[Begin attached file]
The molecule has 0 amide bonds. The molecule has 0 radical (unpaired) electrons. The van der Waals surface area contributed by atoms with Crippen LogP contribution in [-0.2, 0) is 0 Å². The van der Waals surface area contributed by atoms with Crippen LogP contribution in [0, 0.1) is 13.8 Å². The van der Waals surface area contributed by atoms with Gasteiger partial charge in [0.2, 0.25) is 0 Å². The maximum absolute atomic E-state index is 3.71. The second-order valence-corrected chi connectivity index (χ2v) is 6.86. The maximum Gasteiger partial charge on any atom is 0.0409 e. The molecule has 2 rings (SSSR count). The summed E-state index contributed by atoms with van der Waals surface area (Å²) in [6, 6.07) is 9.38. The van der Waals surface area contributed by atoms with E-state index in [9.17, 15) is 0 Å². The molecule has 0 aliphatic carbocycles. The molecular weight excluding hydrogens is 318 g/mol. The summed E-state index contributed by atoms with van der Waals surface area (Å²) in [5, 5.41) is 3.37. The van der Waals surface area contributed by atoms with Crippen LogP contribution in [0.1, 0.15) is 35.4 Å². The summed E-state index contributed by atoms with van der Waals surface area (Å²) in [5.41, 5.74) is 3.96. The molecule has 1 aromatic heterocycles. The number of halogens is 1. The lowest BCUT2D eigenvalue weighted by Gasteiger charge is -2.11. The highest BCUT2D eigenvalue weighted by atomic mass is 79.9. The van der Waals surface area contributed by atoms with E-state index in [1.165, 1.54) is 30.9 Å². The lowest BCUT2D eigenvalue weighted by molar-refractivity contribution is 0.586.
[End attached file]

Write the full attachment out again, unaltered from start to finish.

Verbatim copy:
The molecule has 0 amide bonds. The molecule has 0 radical (unpaired) electrons. The van der Waals surface area contributed by atoms with Crippen LogP contribution in [-0.2, 0) is 0 Å². The van der Waals surface area contributed by atoms with Crippen LogP contribution in [0, 0.1) is 13.8 Å². The van der Waals surface area contributed by atoms with Gasteiger partial charge in [0.2, 0.25) is 0 Å². The maximum absolute atomic E-state index is 3.71. The second-order valence-corrected chi connectivity index (χ2v) is 6.86. The maximum Gasteiger partial charge on any atom is 0.0409 e. The molecule has 2 rings (SSSR count). The summed E-state index contributed by atoms with van der Waals surface area (Å²) in [6, 6.07) is 9.38. The van der Waals surface area contributed by atoms with E-state index in [9.17, 15) is 0 Å². The molecule has 0 aliphatic carbocycles. The molecular weight excluding hydrogens is 318 g/mol. The summed E-state index contributed by atoms with van der Waals surface area (Å²) in [5, 5.41) is 3.37. The van der Waals surface area contributed by atoms with Crippen LogP contribution in [0.1, 0.15) is 35.4 Å². The summed E-state index contributed by atoms with van der Waals surface area (Å²) in [5.41, 5.74) is 3.96. The molecule has 1 aromatic heterocycles. The number of halogens is 1. The lowest BCUT2D eigenvalue weighted by Gasteiger charge is -2.11. The highest BCUT2D eigenvalue weighted by atomic mass is 79.9. The van der Waals surface area contributed by atoms with E-state index in [1.165, 1.54) is 30.9 Å². The lowest BCUT2D eigenvalue weighted by molar-refractivity contribution is 0.586.